I recommend having a room especially dedicated to writing—a room where you do nothing else but write.  I understand that many of us don’t have this; I only got mine in the past year and that was by a huge stroke of fortune. I might not always have this space, either.  For those of without a room to spare, I recommend having some sort of writing space. If you write at a coffee shop or a library, leave your problems at the entrance. If you write on your porch, leave your problems inside the house. If you write on your couch, leave your problems on the other side of the room before you sit down. Decide that you are putting your problems aside as you start to write.

Problems might include bills you forgot to pay, or a fight you had with your sibling, or whether or not you should call that dude back, or the fact that your dog needs a walk.  In your writing space, you’re going to need to concentrate on the character you’re creating.  You’re going to need to take on the mind of your character.  This is fantastic if you’re like me, a bit of an escapist, and you like to escape from your problems for a while.  Writing is the time to do it. (Especially when your protagonist is an escape artist, like my protagonist is an escape artist–ha!)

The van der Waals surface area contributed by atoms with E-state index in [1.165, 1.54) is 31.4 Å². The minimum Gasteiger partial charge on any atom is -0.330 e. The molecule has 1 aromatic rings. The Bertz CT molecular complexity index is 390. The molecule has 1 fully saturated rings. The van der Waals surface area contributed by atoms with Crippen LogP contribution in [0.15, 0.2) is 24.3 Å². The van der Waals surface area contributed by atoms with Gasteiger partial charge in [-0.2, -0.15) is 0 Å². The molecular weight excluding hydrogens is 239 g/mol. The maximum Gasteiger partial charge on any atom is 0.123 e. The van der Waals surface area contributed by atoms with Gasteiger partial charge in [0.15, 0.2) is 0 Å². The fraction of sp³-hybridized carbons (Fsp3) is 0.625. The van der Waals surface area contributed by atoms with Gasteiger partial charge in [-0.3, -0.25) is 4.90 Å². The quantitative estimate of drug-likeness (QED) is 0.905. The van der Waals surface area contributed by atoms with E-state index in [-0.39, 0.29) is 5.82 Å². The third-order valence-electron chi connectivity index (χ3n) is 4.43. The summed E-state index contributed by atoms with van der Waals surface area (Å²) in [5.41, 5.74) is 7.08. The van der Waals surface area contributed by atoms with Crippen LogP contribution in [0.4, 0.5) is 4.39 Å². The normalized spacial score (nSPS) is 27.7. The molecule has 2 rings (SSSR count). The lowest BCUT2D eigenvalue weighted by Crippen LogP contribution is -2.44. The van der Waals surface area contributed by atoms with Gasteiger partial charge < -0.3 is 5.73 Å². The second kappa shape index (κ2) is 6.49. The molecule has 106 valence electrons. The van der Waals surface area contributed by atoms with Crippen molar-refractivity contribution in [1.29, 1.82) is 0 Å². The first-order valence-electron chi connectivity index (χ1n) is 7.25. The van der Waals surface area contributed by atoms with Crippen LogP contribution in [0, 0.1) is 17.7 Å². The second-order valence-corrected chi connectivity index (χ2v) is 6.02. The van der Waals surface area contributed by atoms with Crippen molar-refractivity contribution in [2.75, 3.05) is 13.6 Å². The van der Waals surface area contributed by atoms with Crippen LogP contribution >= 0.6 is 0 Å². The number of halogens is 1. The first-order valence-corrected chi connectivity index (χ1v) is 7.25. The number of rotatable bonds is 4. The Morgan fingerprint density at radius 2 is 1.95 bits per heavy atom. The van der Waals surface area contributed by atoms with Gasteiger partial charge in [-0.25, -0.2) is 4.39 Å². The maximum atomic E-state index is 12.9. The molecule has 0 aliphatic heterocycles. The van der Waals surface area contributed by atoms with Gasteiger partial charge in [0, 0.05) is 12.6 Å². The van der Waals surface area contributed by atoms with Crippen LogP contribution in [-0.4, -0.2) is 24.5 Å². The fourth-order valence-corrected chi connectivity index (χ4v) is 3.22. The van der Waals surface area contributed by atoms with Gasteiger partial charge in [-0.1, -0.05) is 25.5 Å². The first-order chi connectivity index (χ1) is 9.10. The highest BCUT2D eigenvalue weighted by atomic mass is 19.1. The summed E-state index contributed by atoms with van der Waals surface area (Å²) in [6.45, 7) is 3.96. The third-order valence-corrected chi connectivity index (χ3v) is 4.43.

When I go into the extra bedroom I’ve dedicated as my writing room (the office), I try to imagine that when I go into that space, I have a different identity.  I’m still Nora, but I’m Nora the Writer.  Nora the Writer doesn’t care about bills or other people who she’s not writing about while she’s working on her fiction.

Sounds kind of harsh? Well, my friend, writing does require a certain degree of ruthlessness. Even so, you might consider taking care of your problems before you go into your writing space, that way you won’t need to think about how you owe so and so an apology while you’re trying to write a scene that has nothing to do with so and so.

Now, you may decide to tackle a specific problem with your writing—you might work something out in an essay or a poem.  Cool. That’s not really what I’m talking about. I’m talking about leaving behind anything in your mind unrelated to your writing.  Pay your bills. Answer your emails. Walk the dog. Call so and so back before you go into your writing space.  That, or commit to dealing with it later—decide on a specific time when you will stop writing and deal with that stuff.  Deal with that stuff outside of your writing space.

Day Three Thought: The Illusion of Deadlines

There is a lie that writers/all kinds of people believe, which is that our life is full of deadlines.  Grad school is great proponent of this lie.  So are day jobs with deadlines. Lots of things have deadlines but your great novel does not.